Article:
Microsoft Tunes Cortana to Collect, Organize Favorite Web Pages

Cortana will soon keep track of interesting internet finds so that users don't search through the depths of their browser histories.

Cortana

Cortana has learned a new skill that will someday help Windows 10 users organize the interesting content that they encounter on the web.

Cortana Collections, part of Windows 10 Insider preview build 17017, is a new feature that pops up when users are researching products or events online. It appears as a system notification when Microsoft's AI assistant detects that a user finds something online that Cortana can help keep track of.

"Cortana now saves you time and stress by noticing and remembering things for you and putting them at your fingertips," explained Dona Sarkar, head of the Windows Insider early-access program, in an Oct. 13 announcement. "Cortana can gather things you're interested in such as items you shop for, restaurants, recipes, and books you'd like to check out, movies and TV shows you want to watch—and puts them all into neatly organized lists from which you can pick the ones you like best."

Microsoft is also working to create a unified experience around Cortana's notifications and recommendations.

Previously, users could access them in both within Cortana and Action Center, Windows 10's built-in notification hub. It was a setup that could sometimes make it difficult for users to determine which part of the operating system they should use to follow up on recommendations and alerts, or use the natural language and search capabilities within Cortana to finish actions or tasks.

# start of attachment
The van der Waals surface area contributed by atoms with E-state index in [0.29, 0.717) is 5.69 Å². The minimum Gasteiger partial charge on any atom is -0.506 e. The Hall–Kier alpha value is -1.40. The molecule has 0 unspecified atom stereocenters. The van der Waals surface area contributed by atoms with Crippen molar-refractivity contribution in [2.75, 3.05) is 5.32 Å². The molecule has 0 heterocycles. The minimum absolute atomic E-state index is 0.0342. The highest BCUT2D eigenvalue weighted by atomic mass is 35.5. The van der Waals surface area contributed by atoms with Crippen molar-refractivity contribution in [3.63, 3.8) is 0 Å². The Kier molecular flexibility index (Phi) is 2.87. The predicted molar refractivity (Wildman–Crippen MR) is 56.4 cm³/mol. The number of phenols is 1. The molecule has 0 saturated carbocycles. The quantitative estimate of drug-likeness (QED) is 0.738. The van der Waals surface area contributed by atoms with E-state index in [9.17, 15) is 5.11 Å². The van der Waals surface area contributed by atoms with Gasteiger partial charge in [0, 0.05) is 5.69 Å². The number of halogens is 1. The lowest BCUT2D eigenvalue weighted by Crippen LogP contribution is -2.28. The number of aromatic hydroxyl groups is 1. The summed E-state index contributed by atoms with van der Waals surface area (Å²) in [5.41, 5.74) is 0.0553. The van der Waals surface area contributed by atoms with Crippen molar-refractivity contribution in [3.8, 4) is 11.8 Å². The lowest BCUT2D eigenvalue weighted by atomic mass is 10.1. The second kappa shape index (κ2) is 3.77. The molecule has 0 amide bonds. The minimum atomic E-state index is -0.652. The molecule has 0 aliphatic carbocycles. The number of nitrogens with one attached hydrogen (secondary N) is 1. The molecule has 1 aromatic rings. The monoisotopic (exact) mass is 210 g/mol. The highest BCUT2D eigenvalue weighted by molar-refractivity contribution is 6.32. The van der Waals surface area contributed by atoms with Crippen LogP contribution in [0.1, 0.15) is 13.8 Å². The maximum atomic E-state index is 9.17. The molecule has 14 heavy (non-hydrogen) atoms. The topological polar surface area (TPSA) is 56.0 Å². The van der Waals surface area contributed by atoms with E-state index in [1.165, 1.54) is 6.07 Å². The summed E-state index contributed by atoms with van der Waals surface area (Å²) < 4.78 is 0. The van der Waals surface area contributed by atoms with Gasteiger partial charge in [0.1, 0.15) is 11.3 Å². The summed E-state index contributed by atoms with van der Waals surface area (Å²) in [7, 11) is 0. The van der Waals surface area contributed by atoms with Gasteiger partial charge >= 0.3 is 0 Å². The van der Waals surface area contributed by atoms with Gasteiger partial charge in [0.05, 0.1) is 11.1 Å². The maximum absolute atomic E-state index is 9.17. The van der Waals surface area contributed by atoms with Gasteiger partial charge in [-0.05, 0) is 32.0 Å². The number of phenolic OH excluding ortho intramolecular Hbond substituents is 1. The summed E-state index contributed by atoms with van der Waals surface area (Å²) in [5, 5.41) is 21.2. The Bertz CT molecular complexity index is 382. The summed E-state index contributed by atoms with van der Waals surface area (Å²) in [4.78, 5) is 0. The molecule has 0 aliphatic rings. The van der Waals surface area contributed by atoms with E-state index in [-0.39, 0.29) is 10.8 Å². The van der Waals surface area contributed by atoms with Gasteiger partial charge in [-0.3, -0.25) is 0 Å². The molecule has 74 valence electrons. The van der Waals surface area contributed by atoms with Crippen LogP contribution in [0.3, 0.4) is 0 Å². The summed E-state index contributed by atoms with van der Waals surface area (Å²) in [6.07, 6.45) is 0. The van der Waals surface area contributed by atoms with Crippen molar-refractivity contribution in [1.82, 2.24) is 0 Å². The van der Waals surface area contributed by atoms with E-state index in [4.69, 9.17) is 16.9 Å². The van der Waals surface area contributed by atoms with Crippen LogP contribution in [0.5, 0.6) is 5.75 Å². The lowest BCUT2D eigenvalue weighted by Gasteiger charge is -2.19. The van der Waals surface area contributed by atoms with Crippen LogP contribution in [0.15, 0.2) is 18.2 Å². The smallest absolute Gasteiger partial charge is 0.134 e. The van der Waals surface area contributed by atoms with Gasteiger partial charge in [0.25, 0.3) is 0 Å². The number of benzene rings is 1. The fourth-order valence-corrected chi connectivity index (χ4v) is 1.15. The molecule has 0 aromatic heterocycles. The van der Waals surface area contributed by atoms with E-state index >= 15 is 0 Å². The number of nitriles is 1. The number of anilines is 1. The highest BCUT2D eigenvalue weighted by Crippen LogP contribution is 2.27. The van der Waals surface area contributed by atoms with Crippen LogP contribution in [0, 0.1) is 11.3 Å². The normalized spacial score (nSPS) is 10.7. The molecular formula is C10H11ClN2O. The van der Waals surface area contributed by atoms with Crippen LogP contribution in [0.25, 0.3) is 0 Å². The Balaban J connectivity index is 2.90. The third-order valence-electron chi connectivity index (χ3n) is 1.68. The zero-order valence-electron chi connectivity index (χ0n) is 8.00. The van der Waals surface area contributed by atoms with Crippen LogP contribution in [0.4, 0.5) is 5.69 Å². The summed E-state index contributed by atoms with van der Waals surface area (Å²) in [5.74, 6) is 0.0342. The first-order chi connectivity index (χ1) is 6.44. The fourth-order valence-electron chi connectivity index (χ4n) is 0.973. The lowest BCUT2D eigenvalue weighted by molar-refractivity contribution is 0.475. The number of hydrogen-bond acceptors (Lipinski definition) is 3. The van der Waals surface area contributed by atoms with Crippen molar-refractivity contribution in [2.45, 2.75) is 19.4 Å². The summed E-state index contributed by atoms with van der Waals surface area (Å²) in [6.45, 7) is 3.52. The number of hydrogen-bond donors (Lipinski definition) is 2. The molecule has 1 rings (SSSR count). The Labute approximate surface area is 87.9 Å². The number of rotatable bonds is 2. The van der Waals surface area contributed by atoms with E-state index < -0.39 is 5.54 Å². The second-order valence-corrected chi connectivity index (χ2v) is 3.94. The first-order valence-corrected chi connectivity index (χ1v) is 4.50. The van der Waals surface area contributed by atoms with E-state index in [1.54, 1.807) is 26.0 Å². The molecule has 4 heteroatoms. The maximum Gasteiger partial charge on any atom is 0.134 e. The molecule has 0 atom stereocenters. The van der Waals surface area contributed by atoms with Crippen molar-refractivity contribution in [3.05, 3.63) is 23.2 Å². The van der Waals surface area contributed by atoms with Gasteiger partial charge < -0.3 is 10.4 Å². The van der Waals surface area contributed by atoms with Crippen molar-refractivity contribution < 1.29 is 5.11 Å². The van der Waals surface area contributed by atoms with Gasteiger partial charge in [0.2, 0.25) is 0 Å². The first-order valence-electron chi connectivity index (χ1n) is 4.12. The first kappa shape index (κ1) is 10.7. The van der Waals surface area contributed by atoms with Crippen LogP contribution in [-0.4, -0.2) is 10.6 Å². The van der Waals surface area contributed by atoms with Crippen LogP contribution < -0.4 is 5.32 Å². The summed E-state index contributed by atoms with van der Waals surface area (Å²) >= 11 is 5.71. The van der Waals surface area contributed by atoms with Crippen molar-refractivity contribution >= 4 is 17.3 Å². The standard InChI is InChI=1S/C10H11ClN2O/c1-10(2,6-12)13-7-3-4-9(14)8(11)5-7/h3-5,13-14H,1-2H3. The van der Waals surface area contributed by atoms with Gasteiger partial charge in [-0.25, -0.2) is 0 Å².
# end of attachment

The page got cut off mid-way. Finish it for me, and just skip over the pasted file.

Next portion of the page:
Fittingly enough, build 17017 moves all of Cortana's actions to the Action Center, according to Sarkar. Going forward, Cortana's user interface will be used to deliver helpful tips and search tools.

Soon, users will be able to configure which applications or background tasks launch automatically at startup without delving into the Windows Task Manager. A new settings page will allow users to toggle their startup applications on and off, similar to other operating system options that have been ported to the Windows 10 settings experience.

Meanwhile, Microsoft is readying the developer community for the Oct. 17 arrival of the Windows 10 Fall Creators Update.

On Oct. 10, during the Windows Developer Day event in London, the company announced the availability of the Windows 10 Fall Creators Update SDK (software development kit). It includes several updates that help coders tweak their apps for the new operating system, including the Fluent Design System for sleeker user interfaces and an application-packaging component that can be used with Visual Studio 2017 that dispenses with the need to convert an application's existing installer.

And just days away from the release of the Windows 10 Fall Creators Update, some users have taken a skeptical view of Microsoft's approach to distributing software.

Recently, the company's Photos Add-on listing in the Windows Store (soon to be the Microsoft Store) app marketplace, racked up numerous negative reviews after users discovered it was installed on their systems without permission. It's an update for the built-in Photos app that will enable some extensibility of it's features. But a lack of clarity on Microsoft's part understandably lead to some mixed signals about the company's intent.

Pedro Hernandez

Pedro Hernandez

Pedro Hernandez is a contributor to eWEEK and the IT Business Edge Network, the network for technology professionals. Previously, he served as a managing editor for the Internet.com network of...